Mafia damaging popular islands face crackdown

Mafia damaging popular islands face crackdown

CLEAN-UP: Koh Samet has suffered chronic problems for too long, say officials. (Photo by Kanchana aryuwattahachai)
CLEAN-UP: Koh Samet has suffered chronic problems for too long, say officials. (Photo by Kanchana aryuwattahachai)

Mafia preying on popular islands are facing crackdowns as the government plans to wipe out elements reaping profits from unregulated businesses, starting with those on Koh Samet in Rayong.

"Koh Samet has some of the most serious problems such as rubbish and sewage management, influential thugs and so on," said Thanya Netithammakun, director- general of the National Parks, Wildlife and Plant Conservation Department.

"Several other islands and national parks have similar problems such as Lipe archipelago, Tarutao National Marine Park and Koh Chang. And they too will face similar legal action."

The government aims to make Koh Samet a high-quality tourist destination by restoring its natural beauty damaged by tourism businesses, he said.

The crackdown has started and received cooperation from Rayong provincial administration agencies, the military and police.

A former head of Khao Laem Ya-Mu Koh Samet National Park is facing an investigation led by Natthaphol Rattanaphan, director of the department's office overseeing national marine parks, after it was found that five of seven piers on Koh Samet were exploited by mafia groups.

The gangs would send their members to piers to collect money from tourists. About 60% was handed over to corrupt park officials and the rest to the gangs, according to Mr Natthaphol.

"The chronic problems on Koh Samet have gone on for too long," said Mr Thanya.

Mr Natthaphol said some business operators on the island have begun complaining about the government's "rigid" action, which they said hurt commerce.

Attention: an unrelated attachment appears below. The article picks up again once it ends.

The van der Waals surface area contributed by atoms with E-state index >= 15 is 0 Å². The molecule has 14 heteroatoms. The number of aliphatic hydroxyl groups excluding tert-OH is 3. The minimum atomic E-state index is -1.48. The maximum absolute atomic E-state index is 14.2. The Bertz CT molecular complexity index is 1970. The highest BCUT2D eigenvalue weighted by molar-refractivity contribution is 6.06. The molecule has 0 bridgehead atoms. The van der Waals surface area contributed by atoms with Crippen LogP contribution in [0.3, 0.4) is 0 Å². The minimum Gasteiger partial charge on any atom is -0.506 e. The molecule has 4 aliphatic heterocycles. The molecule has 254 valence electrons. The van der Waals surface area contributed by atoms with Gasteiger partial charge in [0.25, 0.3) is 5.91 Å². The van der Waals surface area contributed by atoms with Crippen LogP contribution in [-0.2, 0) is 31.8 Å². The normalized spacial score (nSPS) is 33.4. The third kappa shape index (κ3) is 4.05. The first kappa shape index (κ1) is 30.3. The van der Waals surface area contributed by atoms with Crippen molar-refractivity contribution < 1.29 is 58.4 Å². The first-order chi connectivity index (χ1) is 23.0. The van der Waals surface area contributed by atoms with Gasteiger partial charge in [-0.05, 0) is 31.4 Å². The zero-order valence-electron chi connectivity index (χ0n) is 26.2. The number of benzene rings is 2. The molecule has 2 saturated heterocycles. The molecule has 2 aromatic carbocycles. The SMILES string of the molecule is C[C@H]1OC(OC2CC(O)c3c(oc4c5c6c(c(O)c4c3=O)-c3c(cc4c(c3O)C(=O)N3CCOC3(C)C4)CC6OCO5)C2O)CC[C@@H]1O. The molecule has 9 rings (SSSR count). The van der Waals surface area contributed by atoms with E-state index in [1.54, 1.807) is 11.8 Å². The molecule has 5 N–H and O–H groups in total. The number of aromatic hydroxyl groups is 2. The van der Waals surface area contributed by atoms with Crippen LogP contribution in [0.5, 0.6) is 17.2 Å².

He said officials have been told to take care to prevent those trading honestly from being affected.

Mr Natthaphol said some business operators had phoned him to air their complaints. They included retiring civil servants who had taken out loans and invested heavily.

They had mainly invested in paraglider and water scooter rental services that needed to be regulated, he said.

"Everything on the island must be made legal," he said, adding the popular blazing drum dances must be banned because they spill petrol on beaches.

Out of nearly 200 speedboats operating to and from Koh Samet every day, most are operating without a licence, Mr Natthaphol said.

All piers except the one managed by the Rayong provincial administration organisation will be dismantled. The department will build a single pier to receive tourists and collect docking fees.

Phitsanu Khemaphan, president of the association of business operators on Koh Samet, said the mafia-style groups were people in uniform and state agencies probably had better information about them than the association does.

He said a single pier would lead to congestion as boats arrived at the same time.

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